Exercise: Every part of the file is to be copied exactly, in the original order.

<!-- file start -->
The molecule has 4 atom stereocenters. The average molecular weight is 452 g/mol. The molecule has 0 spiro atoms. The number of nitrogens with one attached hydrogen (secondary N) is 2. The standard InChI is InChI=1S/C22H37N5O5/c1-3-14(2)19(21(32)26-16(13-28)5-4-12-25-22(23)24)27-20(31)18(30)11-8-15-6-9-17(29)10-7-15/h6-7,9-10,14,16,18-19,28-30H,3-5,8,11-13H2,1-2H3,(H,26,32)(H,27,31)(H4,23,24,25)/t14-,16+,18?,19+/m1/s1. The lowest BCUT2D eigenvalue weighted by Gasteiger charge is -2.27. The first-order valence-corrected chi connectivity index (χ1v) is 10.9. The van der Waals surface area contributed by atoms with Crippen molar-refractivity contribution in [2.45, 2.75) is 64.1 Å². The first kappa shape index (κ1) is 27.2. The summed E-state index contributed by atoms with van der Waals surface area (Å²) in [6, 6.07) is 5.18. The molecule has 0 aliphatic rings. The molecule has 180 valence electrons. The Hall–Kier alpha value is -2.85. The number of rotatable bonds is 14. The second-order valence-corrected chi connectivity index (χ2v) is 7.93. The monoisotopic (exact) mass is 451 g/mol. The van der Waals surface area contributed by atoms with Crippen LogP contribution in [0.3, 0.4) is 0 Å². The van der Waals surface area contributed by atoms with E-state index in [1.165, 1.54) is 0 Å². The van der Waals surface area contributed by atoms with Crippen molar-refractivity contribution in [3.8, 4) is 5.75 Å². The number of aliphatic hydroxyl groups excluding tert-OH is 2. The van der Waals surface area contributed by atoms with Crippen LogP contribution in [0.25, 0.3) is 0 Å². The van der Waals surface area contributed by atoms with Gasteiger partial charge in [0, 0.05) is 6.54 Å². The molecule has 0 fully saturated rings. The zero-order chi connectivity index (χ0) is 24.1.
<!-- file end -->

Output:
The molecule has 4 atom stereocenters. The average molecular weight is 452 g/mol. The molecule has 0 spiro atoms. The number of nitrogens with one attached hydrogen (secondary N) is 2. The standard InChI is InChI=1S/C22H37N5O5/c1-3-14(2)19(21(32)26-16(13-28)5-4-12-25-22(23)24)27-20(31)18(30)11-8-15-6-9-17(29)10-7-15/h6-7,9-10,14,16,18-19,28-30H,3-5,8,11-13H2,1-2H3,(H,26,32)(H,27,31)(H4,23,24,25)/t14-,16+,18?,19+/m1/s1. The lowest BCUT2D eigenvalue weighted by Gasteiger charge is -2.27. The first-order valence-corrected chi connectivity index (χ1v) is 10.9. The van der Waals surface area contributed by atoms with Crippen molar-refractivity contribution in [2.45, 2.75) is 64.1 Å². The first kappa shape index (κ1) is 27.2. The summed E-state index contributed by atoms with van der Waals surface area (Å²) in [6, 6.07) is 5.18. The molecule has 0 aliphatic rings. The molecule has 180 valence electrons. The Hall–Kier alpha value is -2.85. The number of rotatable bonds is 14. The second-order valence-corrected chi connectivity index (χ2v) is 7.93. The monoisotopic (exact) mass is 451 g/mol. The van der Waals surface area contributed by atoms with Crippen LogP contribution in [0.3, 0.4) is 0 Å². The van der Waals surface area contributed by atoms with E-state index in [1.165, 1.54) is 0 Å². The van der Waals surface area contributed by atoms with Crippen molar-refractivity contribution in [3.8, 4) is 5.75 Å². The number of aliphatic hydroxyl groups excluding tert-OH is 2. The van der Waals surface area contributed by atoms with Crippen LogP contribution in [0.25, 0.3) is 0 Å². The van der Waals surface area contributed by atoms with Gasteiger partial charge in [0, 0.05) is 6.54 Å². The molecule has 0 fully saturated rings. The zero-order chi connectivity index (χ0) is 24.1.